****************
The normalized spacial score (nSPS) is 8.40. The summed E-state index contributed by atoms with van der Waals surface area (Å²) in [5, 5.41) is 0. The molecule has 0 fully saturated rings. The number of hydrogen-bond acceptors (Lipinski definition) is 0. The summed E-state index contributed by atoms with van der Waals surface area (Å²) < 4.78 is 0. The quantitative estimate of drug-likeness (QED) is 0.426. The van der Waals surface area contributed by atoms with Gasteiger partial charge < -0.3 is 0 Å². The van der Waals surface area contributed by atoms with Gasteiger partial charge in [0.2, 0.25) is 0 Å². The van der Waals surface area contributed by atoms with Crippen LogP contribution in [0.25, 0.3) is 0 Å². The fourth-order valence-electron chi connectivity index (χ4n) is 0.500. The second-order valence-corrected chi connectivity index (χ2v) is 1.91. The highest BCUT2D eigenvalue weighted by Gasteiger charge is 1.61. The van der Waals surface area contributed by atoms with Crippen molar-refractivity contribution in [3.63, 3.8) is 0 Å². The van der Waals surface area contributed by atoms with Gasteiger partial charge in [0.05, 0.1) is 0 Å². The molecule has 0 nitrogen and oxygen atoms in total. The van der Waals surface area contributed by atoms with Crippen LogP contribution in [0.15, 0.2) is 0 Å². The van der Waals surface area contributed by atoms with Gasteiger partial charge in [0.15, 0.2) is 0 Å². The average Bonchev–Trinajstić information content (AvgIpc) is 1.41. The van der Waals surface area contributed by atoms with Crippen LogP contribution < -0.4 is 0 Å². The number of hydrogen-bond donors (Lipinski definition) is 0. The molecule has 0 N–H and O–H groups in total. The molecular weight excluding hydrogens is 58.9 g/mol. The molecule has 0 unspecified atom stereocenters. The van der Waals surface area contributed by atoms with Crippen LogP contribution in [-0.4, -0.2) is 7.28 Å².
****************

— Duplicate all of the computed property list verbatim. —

The normalized spacial score (nSPS) is 8.40. The summed E-state index contributed by atoms with van der Waals surface area (Å²) in [5, 5.41) is 0. The molecule has 0 fully saturated rings. The number of hydrogen-bond acceptors (Lipinski definition) is 0. The summed E-state index contributed by atoms with van der Waals surface area (Å²) < 4.78 is 0. The quantitative estimate of drug-likeness (QED) is 0.426. The van der Waals surface area contributed by atoms with Gasteiger partial charge < -0.3 is 0 Å². The van der Waals surface area contributed by atoms with Gasteiger partial charge in [0.2, 0.25) is 0 Å². The van der Waals surface area contributed by atoms with Crippen LogP contribution in [0.25, 0.3) is 0 Å². The fourth-order valence-electron chi connectivity index (χ4n) is 0.500. The second-order valence-corrected chi connectivity index (χ2v) is 1.91. The highest BCUT2D eigenvalue weighted by Gasteiger charge is 1.61. The van der Waals surface area contributed by atoms with Crippen molar-refractivity contribution in [3.63, 3.8) is 0 Å². The van der Waals surface area contributed by atoms with Gasteiger partial charge in [0.05, 0.1) is 0 Å². The molecule has 0 nitrogen and oxygen atoms in total. The van der Waals surface area contributed by atoms with Crippen LogP contribution in [0.15, 0.2) is 0 Å². The van der Waals surface area contributed by atoms with Gasteiger partial charge in [0.15, 0.2) is 0 Å². The average Bonchev–Trinajstić information content (AvgIpc) is 1.41. The van der Waals surface area contributed by atoms with Crippen LogP contribution < -0.4 is 0 Å². The number of hydrogen-bond donors (Lipinski definition) is 0. The molecule has 0 N–H and O–H groups in total. The molecular weight excluding hydrogens is 58.9 g/mol. The molecule has 0 unspecified atom stereocenters. The van der Waals surface area contributed by atoms with Crippen LogP contribution in [-0.4, -0.2) is 7.28 Å².